Antril Clinical Trial Results Promising, Synergen Says
Nov. 07, 1991
BOULDER, Colo. (AP) _ Synergen Inc. reported Thursday promising results of preliminary trials of Antril, its drug for the treatment of sepsis syndrome.
A 28-day study indicated Antril could reduce the mortality rate of patients by 64 percent, said Synergen spokeswoman Debra Bannister.
The announcement sent Synergen's stock surging $5.50 to $63.25 a share in over-the-counter trading.
Antril is one of three drugs biotechnology companies are developing to treat sepsis syndrome, a dangerous blood infection.
''In a nutshell, I don't think the (Synergen) data could have been any better,'' said Robert Peterson, a research analyst with Denver-based Hanifen, Imhoff Inc.
In the study, Synergen tested three dose strengths of Antril and a placebo on 99 patients. Eleven of the 25 patients who received placebos died after 28 days, said Bannister. In the group that received the biggest dosage of Antril, the mortality rate was four out of 25.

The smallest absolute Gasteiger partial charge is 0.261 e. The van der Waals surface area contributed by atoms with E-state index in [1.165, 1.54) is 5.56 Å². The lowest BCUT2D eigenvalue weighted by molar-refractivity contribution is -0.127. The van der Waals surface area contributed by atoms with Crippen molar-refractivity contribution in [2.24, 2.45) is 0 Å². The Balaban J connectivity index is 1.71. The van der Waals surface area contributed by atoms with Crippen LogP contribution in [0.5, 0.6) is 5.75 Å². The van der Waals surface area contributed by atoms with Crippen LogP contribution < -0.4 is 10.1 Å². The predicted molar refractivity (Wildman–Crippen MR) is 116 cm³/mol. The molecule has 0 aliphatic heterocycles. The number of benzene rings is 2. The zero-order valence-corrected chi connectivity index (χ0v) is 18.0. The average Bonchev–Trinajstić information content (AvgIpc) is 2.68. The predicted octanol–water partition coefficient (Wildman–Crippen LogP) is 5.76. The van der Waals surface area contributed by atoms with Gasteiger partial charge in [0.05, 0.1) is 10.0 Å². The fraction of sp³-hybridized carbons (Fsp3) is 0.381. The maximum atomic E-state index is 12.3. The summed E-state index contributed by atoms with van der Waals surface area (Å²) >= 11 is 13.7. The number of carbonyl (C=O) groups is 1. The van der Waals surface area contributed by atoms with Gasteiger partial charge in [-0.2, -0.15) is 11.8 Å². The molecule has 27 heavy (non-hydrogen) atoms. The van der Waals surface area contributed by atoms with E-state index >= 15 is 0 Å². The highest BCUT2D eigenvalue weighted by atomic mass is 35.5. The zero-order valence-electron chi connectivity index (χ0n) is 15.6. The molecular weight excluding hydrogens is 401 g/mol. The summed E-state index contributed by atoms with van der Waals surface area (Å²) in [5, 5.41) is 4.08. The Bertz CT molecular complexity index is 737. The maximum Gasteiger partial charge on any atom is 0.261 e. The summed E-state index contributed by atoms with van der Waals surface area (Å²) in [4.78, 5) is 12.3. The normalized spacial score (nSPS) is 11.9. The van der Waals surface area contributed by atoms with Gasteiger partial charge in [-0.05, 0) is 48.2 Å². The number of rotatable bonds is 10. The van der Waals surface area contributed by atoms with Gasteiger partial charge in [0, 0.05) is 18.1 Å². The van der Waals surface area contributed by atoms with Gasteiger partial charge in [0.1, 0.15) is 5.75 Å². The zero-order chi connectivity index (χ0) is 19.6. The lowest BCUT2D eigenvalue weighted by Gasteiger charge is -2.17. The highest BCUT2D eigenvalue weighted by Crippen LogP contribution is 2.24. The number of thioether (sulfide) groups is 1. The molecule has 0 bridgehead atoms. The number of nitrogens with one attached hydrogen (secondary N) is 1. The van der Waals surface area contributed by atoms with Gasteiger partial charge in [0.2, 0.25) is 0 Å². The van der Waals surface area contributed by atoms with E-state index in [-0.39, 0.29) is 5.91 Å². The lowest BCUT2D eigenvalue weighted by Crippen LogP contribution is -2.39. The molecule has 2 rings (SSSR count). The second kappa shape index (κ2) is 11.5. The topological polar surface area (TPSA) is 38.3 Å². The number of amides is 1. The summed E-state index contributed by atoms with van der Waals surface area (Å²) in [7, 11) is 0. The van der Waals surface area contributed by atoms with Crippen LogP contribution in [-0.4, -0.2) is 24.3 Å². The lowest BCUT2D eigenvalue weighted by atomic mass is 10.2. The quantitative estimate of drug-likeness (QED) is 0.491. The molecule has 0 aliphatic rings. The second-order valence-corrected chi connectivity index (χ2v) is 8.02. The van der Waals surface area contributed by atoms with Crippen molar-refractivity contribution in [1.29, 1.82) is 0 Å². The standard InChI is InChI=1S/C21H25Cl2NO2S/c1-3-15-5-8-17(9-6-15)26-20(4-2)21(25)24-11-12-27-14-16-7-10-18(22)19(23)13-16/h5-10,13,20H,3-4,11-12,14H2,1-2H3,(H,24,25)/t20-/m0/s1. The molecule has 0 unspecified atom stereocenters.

Dr. Charles J. Fisher, director of the Center for Critical Care Research at University Hospitals of Cleveland, presented the results of the Synergen trial at a meeting of American College of Chest Physicians in San Francisco Thursday.
The next step for Antril is a trial in which up to 1,000 patients will be studied, Bannister said. The company hopes to enroll patients in the United States, Canada and Europe in the study, which will begin in 1992.
Sepsis syndrome affects 500,000 people a year in the United States, with 70,000 dying from the disease. It generally is treated with antibiotic therapy and blood-pressure medication, Bannister said.
Other drugs being developed to battle sepsis syndrome are Centoxin, from Centocor Inc. of Malvern, Pa., and E-5, developed by Xoma Inc. of Berkeley, Calif.
Synergen also said Thursday it planned to sell 3 million new shares of common stock. It plans to use the proceeds from the sale for working capital and corporate purposes, Bannister said.